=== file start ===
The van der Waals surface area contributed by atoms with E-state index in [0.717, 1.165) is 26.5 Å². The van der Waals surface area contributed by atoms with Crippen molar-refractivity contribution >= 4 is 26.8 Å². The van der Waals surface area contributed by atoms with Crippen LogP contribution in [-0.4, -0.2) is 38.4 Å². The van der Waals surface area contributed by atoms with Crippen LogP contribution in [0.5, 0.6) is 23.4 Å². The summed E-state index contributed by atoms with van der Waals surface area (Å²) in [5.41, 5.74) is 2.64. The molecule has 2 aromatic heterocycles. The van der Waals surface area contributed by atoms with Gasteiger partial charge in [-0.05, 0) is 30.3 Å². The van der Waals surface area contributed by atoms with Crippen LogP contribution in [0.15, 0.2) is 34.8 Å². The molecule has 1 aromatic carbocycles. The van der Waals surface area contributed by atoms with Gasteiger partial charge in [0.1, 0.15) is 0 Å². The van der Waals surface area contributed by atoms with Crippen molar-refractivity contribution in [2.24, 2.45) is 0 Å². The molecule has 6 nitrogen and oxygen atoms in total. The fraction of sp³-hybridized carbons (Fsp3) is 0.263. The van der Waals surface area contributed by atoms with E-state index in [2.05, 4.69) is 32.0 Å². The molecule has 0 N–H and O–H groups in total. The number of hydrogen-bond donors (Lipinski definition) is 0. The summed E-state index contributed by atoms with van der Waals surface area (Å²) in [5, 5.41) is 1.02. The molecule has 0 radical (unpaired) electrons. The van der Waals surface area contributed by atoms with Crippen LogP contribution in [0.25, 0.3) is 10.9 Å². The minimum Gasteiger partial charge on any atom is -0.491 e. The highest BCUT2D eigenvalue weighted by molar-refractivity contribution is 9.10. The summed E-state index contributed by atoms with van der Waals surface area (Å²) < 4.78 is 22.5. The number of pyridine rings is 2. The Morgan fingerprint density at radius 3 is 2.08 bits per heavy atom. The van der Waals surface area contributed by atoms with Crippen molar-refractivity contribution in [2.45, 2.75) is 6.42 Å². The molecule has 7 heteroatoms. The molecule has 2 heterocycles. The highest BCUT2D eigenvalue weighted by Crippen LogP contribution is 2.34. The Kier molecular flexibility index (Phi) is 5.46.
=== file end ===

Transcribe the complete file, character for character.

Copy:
The van der Waals surface area contributed by atoms with E-state index in [0.717, 1.165) is 26.5 Å². The van der Waals surface area contributed by atoms with Crippen molar-refractivity contribution >= 4 is 26.8 Å². The van der Waals surface area contributed by atoms with Crippen LogP contribution in [-0.4, -0.2) is 38.4 Å². The van der Waals surface area contributed by atoms with Crippen LogP contribution in [0.5, 0.6) is 23.4 Å². The summed E-state index contributed by atoms with van der Waals surface area (Å²) in [5.41, 5.74) is 2.64. The molecule has 2 aromatic heterocycles. The van der Waals surface area contributed by atoms with Gasteiger partial charge in [-0.05, 0) is 30.3 Å². The van der Waals surface area contributed by atoms with Crippen LogP contribution in [0.15, 0.2) is 34.8 Å². The molecule has 1 aromatic carbocycles. The van der Waals surface area contributed by atoms with Gasteiger partial charge in [0.1, 0.15) is 0 Å². The van der Waals surface area contributed by atoms with Crippen molar-refractivity contribution in [2.24, 2.45) is 0 Å². The molecule has 6 nitrogen and oxygen atoms in total. The fraction of sp³-hybridized carbons (Fsp3) is 0.263. The van der Waals surface area contributed by atoms with E-state index in [2.05, 4.69) is 32.0 Å². The molecule has 0 N–H and O–H groups in total. The number of hydrogen-bond donors (Lipinski definition) is 0. The summed E-state index contributed by atoms with van der Waals surface area (Å²) in [5, 5.41) is 1.02. The molecule has 0 radical (unpaired) electrons. The van der Waals surface area contributed by atoms with Crippen LogP contribution in [0.25, 0.3) is 10.9 Å². The minimum Gasteiger partial charge on any atom is -0.491 e. The highest BCUT2D eigenvalue weighted by molar-refractivity contribution is 9.10. The summed E-state index contributed by atoms with van der Waals surface area (Å²) < 4.78 is 22.5. The number of pyridine rings is 2. The Morgan fingerprint density at radius 3 is 2.08 bits per heavy atom. The van der Waals surface area contributed by atoms with Crippen molar-refractivity contribution in [2.45, 2.75) is 6.42 Å². The molecule has 7 heteroatoms. The molecule has 2 heterocycles. The highest BCUT2D eigenvalue weighted by Crippen LogP contribution is 2.34. The Kier molecular flexibility index (Phi) is 5.46.